Butler’s issues started on the very first play. He got lost along the sidelines and surrendered a 31-yard catch. Butler initially had Sanders blanketed. The two were lined up outside the numbers along the left sideline. Based on the formation, and the alignment of safety Devin McCourty, it was pretty clear Butler was alone on an island. Sanders initially drove inside before straightening out his route. Then he cut sharply, working speedily to the flat. Butler had a good beat on the play but unwisely peeked into the backfield. That’s when Sanders turned up and found nothing but green grass.

“I would just say I’d just tip my hat to him,” said Butler. “It was a great route. He steered me in. Then he went up then went out then went back up so I thought that was it. It was a little more than I expected. You gotta learn from it and play it better next time.”

On the same drive, he was beaten again by Sanders, this time for 13 yards. The Pats defense tightened up and held Denver to a field goal but a pattern had already been established between the Patriots' 27-year-old cornerback and Sanders.

The next big play Butler coughed up came with 4:13 to play in the second quarter. Broncos QB Brock Osweiler summoned Sanders to come across the formation via motion but then sent him back as the wideout approached the tackle box. Butler overreacted, trying to jump out ahead of the motion while simultaneously looking into the backfield. It was then he realized Sanders had done an about-face. To his credit, Butler recovered and jumped on Sanders shortly after the snap of the ball, actually shoving the receivers’ right shoulder in an attempt to disrupt the pattern. 

As Sanders turned upfield, he appeared well-covered by Butler. But then another old habit that’s been hard for Butler to break appeared. He lost track of the ball once it took flight. Sanders slapped on the brakes and high-pointed the football while Butler watched, helplessly flat-footed. Chalk up another 23-yard gain.

“I would just say he underthrew it and I got pushed by,” said Butler. “I probably burst because I was expected the ball to come too. You just got to play it the best way you can. Things happen. He just made a great play. I was in good position but not good enough.”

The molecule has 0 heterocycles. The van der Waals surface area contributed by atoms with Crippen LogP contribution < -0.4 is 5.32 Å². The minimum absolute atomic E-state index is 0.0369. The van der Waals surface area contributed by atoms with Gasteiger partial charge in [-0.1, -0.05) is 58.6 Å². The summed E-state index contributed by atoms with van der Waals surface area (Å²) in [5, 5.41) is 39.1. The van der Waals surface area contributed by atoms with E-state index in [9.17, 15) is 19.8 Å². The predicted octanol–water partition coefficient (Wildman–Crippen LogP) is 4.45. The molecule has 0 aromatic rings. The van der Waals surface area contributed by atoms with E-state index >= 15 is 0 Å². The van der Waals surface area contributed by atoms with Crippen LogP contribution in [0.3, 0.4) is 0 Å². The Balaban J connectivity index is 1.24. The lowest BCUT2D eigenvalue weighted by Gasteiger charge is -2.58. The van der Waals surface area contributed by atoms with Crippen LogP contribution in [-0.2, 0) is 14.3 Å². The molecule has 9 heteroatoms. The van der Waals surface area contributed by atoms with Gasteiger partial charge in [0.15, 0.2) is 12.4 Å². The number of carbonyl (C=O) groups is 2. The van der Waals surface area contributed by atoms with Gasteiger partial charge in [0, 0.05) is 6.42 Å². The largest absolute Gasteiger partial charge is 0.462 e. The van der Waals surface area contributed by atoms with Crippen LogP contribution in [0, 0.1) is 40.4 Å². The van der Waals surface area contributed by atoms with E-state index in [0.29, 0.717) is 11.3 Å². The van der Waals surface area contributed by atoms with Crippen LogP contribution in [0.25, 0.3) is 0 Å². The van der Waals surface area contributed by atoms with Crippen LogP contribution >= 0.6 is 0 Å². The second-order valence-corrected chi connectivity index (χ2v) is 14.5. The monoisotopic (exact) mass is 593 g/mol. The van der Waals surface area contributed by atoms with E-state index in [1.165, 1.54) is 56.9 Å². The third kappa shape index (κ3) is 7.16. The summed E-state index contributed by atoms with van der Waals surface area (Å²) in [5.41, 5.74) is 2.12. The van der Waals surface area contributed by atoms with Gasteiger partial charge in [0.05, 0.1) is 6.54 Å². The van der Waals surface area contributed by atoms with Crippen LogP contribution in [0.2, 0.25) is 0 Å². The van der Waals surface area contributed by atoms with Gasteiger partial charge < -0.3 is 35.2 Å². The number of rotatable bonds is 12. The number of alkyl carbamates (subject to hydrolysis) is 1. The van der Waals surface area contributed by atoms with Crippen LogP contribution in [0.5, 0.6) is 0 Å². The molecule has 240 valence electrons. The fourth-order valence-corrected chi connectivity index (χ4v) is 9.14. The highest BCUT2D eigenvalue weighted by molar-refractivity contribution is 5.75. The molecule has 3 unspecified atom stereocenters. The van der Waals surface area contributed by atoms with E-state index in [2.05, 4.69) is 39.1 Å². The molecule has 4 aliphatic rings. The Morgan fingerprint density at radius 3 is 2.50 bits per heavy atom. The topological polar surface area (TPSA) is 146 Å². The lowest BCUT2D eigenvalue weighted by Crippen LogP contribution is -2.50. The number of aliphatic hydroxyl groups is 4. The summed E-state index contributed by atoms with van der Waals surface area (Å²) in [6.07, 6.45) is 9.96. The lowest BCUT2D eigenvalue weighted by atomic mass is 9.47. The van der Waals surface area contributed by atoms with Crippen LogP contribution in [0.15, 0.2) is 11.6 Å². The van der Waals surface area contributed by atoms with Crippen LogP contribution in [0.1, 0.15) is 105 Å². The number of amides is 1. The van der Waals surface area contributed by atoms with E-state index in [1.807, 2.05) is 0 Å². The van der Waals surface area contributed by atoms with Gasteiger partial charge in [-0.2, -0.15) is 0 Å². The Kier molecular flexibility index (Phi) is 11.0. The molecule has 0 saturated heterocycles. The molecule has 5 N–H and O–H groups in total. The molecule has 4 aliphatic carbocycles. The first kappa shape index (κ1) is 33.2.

Sanders caught one more pass on the drive, and should have had a touchdown in the second quarter, streaking past Butler toward the end zone. But Osweiler made a terrible throw, unable to even keep it in the field of play. Hence another field goal instead of a touchdown. Bullet dodged - and there were a few.

“You can’t win with three all day,” said Butler of the defense’s red-zone efficiency. “They’re very hard on us on protecting the red area and not giving up touchdowns in the red area. Bend but don’t break. That’s been the motto.”

The Patriots would break later and Sanders beating Butler was a part of it. The play coming about five minutes into the third quarter on Denver's only TD-scoring drive. The Broncos came out in trips, employing a bunch formation that had plagued the Patriots so often the first month of the season. Unlike then, the Pats handled communication perfectly and as Sanders worked toward the seam, Butler had good position and help toward the post, with safety Duron Harmon eyeballing Sanders the entire way. So did Butler do? He gave up outside leverage, with Sanders breaking hard to the flag. Butler’s footwork was a mess - he got spun around like he was auditioning for "Dancing With the Stars" - and was unable to recover until Sanders had picked up another 23 yards.

“Another good route,” said Butler. “He got me thinking inside and broke out. He’s a good player. A great receiver.”

There’s no denying Sanders’ talent, but Butler has got to be better and more consistent. He’s too often been lost in coverage or gotten caught gambling, eyeballing a big play that’s rarely come in 2017. With their issues up front, it’s the Pats secondary that’s going to have to lead the way. The corners have only occasionally played to the level expected of them. The clock is ticking. Thanksgiving is right around the corner and if you’ve heard it once, you’ve heard it a thousand times: this is when the Patriots want to be playing their best football. About time Butler answered the call.